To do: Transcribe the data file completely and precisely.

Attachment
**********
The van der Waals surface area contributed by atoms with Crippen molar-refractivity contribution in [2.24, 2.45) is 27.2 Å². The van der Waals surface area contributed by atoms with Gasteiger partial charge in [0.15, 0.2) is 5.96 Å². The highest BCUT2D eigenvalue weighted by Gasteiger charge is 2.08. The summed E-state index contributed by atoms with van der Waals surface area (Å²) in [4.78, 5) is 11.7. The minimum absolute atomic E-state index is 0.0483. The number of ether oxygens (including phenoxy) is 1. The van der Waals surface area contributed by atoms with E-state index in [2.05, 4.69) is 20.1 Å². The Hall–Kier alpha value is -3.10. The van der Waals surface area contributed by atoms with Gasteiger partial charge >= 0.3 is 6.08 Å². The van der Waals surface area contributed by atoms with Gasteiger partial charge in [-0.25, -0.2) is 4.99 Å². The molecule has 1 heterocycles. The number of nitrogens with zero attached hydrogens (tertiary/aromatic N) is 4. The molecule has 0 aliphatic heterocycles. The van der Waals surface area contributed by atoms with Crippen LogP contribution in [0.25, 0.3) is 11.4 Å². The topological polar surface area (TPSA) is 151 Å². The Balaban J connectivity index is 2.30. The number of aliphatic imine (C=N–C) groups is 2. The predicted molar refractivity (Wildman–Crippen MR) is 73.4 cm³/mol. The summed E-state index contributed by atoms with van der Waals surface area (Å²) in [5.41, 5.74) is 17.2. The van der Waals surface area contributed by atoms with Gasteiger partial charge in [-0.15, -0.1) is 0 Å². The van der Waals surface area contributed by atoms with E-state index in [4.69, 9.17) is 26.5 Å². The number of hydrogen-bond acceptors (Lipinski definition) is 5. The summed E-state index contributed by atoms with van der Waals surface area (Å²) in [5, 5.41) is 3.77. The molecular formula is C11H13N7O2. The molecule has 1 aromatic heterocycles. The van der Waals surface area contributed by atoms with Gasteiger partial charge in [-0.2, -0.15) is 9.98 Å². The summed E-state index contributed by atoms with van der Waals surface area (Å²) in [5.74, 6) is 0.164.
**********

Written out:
The van der Waals surface area contributed by atoms with Crippen molar-refractivity contribution in [2.24, 2.45) is 27.2 Å². The van der Waals surface area contributed by atoms with Gasteiger partial charge in [0.15, 0.2) is 5.96 Å². The highest BCUT2D eigenvalue weighted by Gasteiger charge is 2.08. The summed E-state index contributed by atoms with van der Waals surface area (Å²) in [4.78, 5) is 11.7. The minimum absolute atomic E-state index is 0.0483. The number of ether oxygens (including phenoxy) is 1. The van der Waals surface area contributed by atoms with E-state index in [2.05, 4.69) is 20.1 Å². The Hall–Kier alpha value is -3.10. The van der Waals surface area contributed by atoms with Gasteiger partial charge >= 0.3 is 6.08 Å². The van der Waals surface area contributed by atoms with Gasteiger partial charge in [-0.25, -0.2) is 4.99 Å². The molecule has 1 heterocycles. The number of nitrogens with zero attached hydrogens (tertiary/aromatic N) is 4. The molecule has 0 aliphatic heterocycles. The van der Waals surface area contributed by atoms with Crippen LogP contribution in [0.25, 0.3) is 11.4 Å². The topological polar surface area (TPSA) is 151 Å². The Balaban J connectivity index is 2.30. The number of aliphatic imine (C=N–C) groups is 2. The predicted molar refractivity (Wildman–Crippen MR) is 73.4 cm³/mol. The summed E-state index contributed by atoms with van der Waals surface area (Å²) in [5.41, 5.74) is 17.2. The van der Waals surface area contributed by atoms with Gasteiger partial charge in [-0.15, -0.1) is 0 Å². The van der Waals surface area contributed by atoms with E-state index in [4.69, 9.17) is 26.5 Å². The number of hydrogen-bond acceptors (Lipinski definition) is 5. The summed E-state index contributed by atoms with van der Waals surface area (Å²) in [5, 5.41) is 3.77. The molecular formula is C11H13N7O2. The molecule has 1 aromatic heterocycles. The van der Waals surface area contributed by atoms with Gasteiger partial charge in [-0.2, -0.15) is 9.98 Å². The summed E-state index contributed by atoms with van der Waals surface area (Å²) in [5.74, 6) is 0.164.